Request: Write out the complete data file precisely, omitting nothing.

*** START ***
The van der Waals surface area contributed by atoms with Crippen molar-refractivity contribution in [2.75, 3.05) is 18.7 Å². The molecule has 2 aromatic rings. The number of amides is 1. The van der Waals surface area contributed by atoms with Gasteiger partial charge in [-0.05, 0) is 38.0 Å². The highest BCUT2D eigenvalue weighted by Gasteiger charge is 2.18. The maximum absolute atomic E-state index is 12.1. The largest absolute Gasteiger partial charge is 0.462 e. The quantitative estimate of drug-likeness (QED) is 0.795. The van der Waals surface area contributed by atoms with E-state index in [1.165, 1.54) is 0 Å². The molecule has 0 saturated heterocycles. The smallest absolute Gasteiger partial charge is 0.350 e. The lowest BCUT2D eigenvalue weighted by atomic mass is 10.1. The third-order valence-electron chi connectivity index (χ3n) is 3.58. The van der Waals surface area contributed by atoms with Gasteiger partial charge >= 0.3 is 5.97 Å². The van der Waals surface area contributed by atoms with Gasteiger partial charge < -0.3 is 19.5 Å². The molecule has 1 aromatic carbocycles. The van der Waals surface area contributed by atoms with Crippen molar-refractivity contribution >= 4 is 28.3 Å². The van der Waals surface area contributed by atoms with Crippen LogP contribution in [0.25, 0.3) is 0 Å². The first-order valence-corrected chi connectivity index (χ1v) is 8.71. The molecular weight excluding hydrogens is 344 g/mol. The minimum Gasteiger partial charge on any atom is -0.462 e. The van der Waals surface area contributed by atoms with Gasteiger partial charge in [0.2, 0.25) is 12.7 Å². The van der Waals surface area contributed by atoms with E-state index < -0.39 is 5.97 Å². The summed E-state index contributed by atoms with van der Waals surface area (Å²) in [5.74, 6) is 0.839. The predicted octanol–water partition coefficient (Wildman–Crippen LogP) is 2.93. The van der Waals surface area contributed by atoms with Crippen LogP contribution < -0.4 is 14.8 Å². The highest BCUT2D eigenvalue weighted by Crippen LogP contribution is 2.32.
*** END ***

The van der Waals surface area contributed by atoms with Crippen molar-refractivity contribution in [2.75, 3.05) is 18.7 Å². The molecule has 2 aromatic rings. The number of amides is 1. The van der Waals surface area contributed by atoms with Gasteiger partial charge in [-0.05, 0) is 38.0 Å². The highest BCUT2D eigenvalue weighted by Gasteiger charge is 2.18. The maximum absolute atomic E-state index is 12.1. The largest absolute Gasteiger partial charge is 0.462 e. The quantitative estimate of drug-likeness (QED) is 0.795. The van der Waals surface area contributed by atoms with E-state index in [1.165, 1.54) is 0 Å². The molecule has 0 saturated heterocycles. The smallest absolute Gasteiger partial charge is 0.350 e. The lowest BCUT2D eigenvalue weighted by atomic mass is 10.1. The third-order valence-electron chi connectivity index (χ3n) is 3.58. The van der Waals surface area contributed by atoms with Gasteiger partial charge >= 0.3 is 5.97 Å². The van der Waals surface area contributed by atoms with Gasteiger partial charge < -0.3 is 19.5 Å². The molecule has 1 aromatic carbocycles. The van der Waals surface area contributed by atoms with Crippen molar-refractivity contribution >= 4 is 28.3 Å². The van der Waals surface area contributed by atoms with Crippen LogP contribution in [0.25, 0.3) is 0 Å². The first-order valence-corrected chi connectivity index (χ1v) is 8.71. The molecular weight excluding hydrogens is 344 g/mol. The minimum Gasteiger partial charge on any atom is -0.462 e. The van der Waals surface area contributed by atoms with Gasteiger partial charge in [0.2, 0.25) is 12.7 Å². The van der Waals surface area contributed by atoms with E-state index < -0.39 is 5.97 Å². The summed E-state index contributed by atoms with van der Waals surface area (Å²) in [5.74, 6) is 0.839. The predicted octanol–water partition coefficient (Wildman–Crippen LogP) is 2.93. The van der Waals surface area contributed by atoms with Crippen LogP contribution < -0.4 is 14.8 Å². The highest BCUT2D eigenvalue weighted by Crippen LogP contribution is 2.32.